The trailblazing rap trio Migos, featuring Quavo, Offset and Takeoff, has made its return to the rap game after a dreadfully long one-year hiatus. Migos recently released its third studio album, “Culture II,” a sequel to their wildly popular 2017 project, “Culture.” With two 2018 Grammy nominations for “Culture,” “Culture II” has become one of the most highly anticipated hip-hop records of 2018.
“Culture II” starts off slowly with forgettable tracks like “Higher We Go (Intro)” and “Supastars.” These tracks provide nothing new for Migos as the group braggadociously strings together bars about fame and stardom over trap beats. However, the album recovers quickly with three consecutive standout songs, starting with “Narcos.” Over a sample of a French classic, “Les Difficiles De Petion-Ville,” the group executes each verse perfectly. Offset’s versatility as an artist is clear, as he provides both a catchy hook and solid verse. This banger is followed by “BBO (Bad B*****s Only),” an up-tempo song about Migos’ infatuation with beautiful women. Both Quavo’s and Takeoff’s flows are highlighted this in this track. Following “BBO” is the best song on the album, “Walk It Talk It.” The catchy repetition that Migos is famous for is at the forefront of Quavo’s hook, while Drake provides arguably the best verse on the entire album. This track is guaranteed to be a club hit with the group’s usual trap sound.
However, Migos tries a completely new sound with “Stir Fry,” as Quavo displays his mastery in hook creation. The album closes with “Made Men” and “Culture National Anthem (Outro).” Both tracks summarize Migos’ rise to fame and what “Culture” and being unique means to each of them. The lavish piano melodies layered on top of these beats provide a very laid-back vibe and end the album on a high note.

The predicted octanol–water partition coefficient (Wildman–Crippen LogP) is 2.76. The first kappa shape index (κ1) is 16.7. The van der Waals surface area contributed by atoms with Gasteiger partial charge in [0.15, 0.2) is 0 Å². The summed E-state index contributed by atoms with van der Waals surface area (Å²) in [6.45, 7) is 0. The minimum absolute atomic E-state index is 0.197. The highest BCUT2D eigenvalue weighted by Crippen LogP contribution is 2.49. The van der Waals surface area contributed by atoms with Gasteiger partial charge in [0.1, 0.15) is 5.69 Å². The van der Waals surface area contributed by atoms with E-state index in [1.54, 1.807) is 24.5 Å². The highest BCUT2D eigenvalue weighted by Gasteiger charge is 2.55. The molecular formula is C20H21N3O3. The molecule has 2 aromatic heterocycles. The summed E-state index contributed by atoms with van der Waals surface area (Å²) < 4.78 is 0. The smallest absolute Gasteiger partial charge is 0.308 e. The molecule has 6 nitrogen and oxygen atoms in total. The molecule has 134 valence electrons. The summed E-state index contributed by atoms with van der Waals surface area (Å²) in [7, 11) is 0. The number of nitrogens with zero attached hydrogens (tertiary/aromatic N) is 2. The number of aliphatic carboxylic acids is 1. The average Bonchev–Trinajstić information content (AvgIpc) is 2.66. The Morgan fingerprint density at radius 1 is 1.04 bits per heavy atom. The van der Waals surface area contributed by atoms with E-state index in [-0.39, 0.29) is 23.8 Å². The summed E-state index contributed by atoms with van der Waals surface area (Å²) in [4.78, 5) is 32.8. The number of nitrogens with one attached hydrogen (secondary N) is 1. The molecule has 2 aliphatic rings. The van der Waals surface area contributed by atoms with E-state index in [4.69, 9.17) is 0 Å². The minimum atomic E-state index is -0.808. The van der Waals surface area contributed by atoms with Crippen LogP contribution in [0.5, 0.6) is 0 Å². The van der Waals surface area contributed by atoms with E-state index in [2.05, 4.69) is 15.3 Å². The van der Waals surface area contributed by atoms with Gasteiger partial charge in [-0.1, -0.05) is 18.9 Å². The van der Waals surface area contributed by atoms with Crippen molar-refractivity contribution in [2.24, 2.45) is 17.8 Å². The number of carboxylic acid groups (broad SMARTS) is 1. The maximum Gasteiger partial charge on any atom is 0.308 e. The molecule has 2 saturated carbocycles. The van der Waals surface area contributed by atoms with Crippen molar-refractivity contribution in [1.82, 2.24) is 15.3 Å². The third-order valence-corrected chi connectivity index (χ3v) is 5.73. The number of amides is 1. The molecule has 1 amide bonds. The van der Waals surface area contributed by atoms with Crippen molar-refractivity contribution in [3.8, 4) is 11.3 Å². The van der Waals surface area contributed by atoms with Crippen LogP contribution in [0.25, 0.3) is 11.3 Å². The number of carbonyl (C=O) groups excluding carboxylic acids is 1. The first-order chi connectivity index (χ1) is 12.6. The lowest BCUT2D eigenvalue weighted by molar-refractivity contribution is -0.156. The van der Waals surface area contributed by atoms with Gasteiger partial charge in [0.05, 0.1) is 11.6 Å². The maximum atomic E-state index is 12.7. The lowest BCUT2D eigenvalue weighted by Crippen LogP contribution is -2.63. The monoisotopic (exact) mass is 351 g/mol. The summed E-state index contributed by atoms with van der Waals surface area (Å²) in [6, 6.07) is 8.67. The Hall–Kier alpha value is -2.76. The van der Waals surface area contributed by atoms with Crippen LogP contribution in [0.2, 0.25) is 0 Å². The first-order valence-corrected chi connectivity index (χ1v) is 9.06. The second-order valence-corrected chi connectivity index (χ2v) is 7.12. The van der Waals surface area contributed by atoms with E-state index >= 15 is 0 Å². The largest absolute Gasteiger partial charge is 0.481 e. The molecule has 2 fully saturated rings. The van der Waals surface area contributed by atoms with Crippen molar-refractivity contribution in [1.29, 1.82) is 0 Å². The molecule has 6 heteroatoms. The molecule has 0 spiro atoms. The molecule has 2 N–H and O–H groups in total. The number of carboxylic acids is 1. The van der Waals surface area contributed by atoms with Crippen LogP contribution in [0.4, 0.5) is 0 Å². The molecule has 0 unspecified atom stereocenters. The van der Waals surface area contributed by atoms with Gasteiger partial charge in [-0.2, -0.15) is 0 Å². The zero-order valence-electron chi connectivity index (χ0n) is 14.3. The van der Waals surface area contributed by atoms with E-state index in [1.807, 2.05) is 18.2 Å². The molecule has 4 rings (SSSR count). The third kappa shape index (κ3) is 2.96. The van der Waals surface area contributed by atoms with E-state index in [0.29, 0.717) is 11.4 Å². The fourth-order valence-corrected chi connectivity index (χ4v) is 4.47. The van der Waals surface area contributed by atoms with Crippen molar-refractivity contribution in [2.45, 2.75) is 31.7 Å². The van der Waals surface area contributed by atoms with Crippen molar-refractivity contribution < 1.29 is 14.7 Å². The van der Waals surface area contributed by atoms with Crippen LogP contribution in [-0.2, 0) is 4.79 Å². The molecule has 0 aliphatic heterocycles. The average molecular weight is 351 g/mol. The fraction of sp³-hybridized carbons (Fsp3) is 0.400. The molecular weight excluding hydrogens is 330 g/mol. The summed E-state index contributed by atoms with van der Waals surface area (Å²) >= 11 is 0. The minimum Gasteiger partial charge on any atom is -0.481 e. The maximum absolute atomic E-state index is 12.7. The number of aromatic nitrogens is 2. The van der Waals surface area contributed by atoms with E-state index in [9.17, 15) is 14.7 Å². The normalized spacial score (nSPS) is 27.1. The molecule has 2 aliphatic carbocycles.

One of the first and most obvious characteristics of this album is the colossal size of “Culture II.” With 24 songs spanning an one hour and 45 minutes, the album feels like a chore to listen to. In the music industry today, listeners don’t have the time or the attention spans to listen to extremely long albums, which is why even industry giants like Kendrick Lamar and JAY-Z created superior albums well under an hour in 2017. With significantly less lyrical depth and musical versatility than Kendrick and JAY-Z, Migos has no business creating an album of such length. Unfortunately, this strips away a main component of the success of “Culture,” which was a higher quality experience in a fraction of the time. Migos has always been a group to emphasize quantity over quality in the past and it’s disappointing to see the group decide to create yet another unnecessarily lengthy project.
Another glaring issue with the album is the production quality. According to Migos, there were 18 producers who worked on “Culture II,” a stark contrast to “Culture” the tracks on which were produced by Zaytoven, Metro Boomin’ or Murda Beatz. Because of this, Migos was able to establish a very specific trap sound on “Culture”, while still varying the tracks enough to keep the listener engaged. “Culture II” sounds completely different from track to track, never consistently sticking to Migos’ previously identifiable sound.
Where “Culture” dominated rap headlines for months and was widely considered one of the best hip-hop albums of 2017, “Culture II” lacks sonic variation and is a largely forgettable album. The legacy of this album will always be plagued by its inability to live up to the glory of its predecessor.
Overall, “Culture II” a lot discernible issues. Many of the tracks are forgettable, while a few have a chance to become radio hits.